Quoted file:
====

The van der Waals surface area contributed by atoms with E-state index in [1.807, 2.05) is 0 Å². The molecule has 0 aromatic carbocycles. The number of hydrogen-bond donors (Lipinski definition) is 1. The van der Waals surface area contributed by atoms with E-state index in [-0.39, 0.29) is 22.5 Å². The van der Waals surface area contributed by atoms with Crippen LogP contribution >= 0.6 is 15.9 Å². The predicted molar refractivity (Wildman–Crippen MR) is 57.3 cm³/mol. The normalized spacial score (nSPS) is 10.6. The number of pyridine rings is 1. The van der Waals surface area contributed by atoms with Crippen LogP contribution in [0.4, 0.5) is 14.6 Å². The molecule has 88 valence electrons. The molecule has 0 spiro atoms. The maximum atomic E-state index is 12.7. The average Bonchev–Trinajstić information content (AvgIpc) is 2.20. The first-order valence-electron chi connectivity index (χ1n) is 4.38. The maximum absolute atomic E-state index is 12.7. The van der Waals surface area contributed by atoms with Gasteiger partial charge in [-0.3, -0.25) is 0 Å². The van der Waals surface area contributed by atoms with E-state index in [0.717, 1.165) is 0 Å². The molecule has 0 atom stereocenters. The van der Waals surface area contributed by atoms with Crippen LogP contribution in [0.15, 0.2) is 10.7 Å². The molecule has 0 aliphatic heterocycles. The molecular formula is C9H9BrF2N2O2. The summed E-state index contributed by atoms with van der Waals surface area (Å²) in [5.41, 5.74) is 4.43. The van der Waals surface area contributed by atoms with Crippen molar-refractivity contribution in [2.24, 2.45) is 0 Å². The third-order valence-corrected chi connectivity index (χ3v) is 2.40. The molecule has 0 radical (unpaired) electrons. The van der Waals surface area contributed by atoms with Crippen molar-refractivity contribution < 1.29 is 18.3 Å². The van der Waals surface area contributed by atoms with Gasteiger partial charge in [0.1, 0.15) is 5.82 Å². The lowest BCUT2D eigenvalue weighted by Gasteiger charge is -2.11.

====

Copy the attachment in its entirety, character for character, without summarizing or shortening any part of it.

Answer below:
The van der Waals surface area contributed by atoms with E-state index in [1.807, 2.05) is 0 Å². The molecule has 0 aromatic carbocycles. The number of hydrogen-bond donors (Lipinski definition) is 1. The van der Waals surface area contributed by atoms with E-state index in [-0.39, 0.29) is 22.5 Å². The van der Waals surface area contributed by atoms with Crippen LogP contribution >= 0.6 is 15.9 Å². The predicted molar refractivity (Wildman–Crippen MR) is 57.3 cm³/mol. The normalized spacial score (nSPS) is 10.6. The number of pyridine rings is 1. The van der Waals surface area contributed by atoms with Crippen LogP contribution in [0.4, 0.5) is 14.6 Å². The molecule has 88 valence electrons. The molecule has 0 spiro atoms. The maximum atomic E-state index is 12.7. The average Bonchev–Trinajstić information content (AvgIpc) is 2.20. The first-order valence-electron chi connectivity index (χ1n) is 4.38. The maximum absolute atomic E-state index is 12.7. The van der Waals surface area contributed by atoms with Gasteiger partial charge in [-0.3, -0.25) is 0 Å². The van der Waals surface area contributed by atoms with E-state index in [0.717, 1.165) is 0 Å². The molecule has 0 atom stereocenters. The van der Waals surface area contributed by atoms with Crippen LogP contribution in [0.15, 0.2) is 10.7 Å². The molecule has 0 aliphatic heterocycles. The molecular formula is C9H9BrF2N2O2. The summed E-state index contributed by atoms with van der Waals surface area (Å²) in [5.41, 5.74) is 4.43. The van der Waals surface area contributed by atoms with Crippen molar-refractivity contribution in [2.24, 2.45) is 0 Å². The third-order valence-corrected chi connectivity index (χ3v) is 2.40. The molecule has 0 radical (unpaired) electrons. The van der Waals surface area contributed by atoms with Crippen molar-refractivity contribution < 1.29 is 18.3 Å². The van der Waals surface area contributed by atoms with Gasteiger partial charge in [0.1, 0.15) is 5.82 Å². The lowest BCUT2D eigenvalue weighted by Gasteiger charge is -2.11.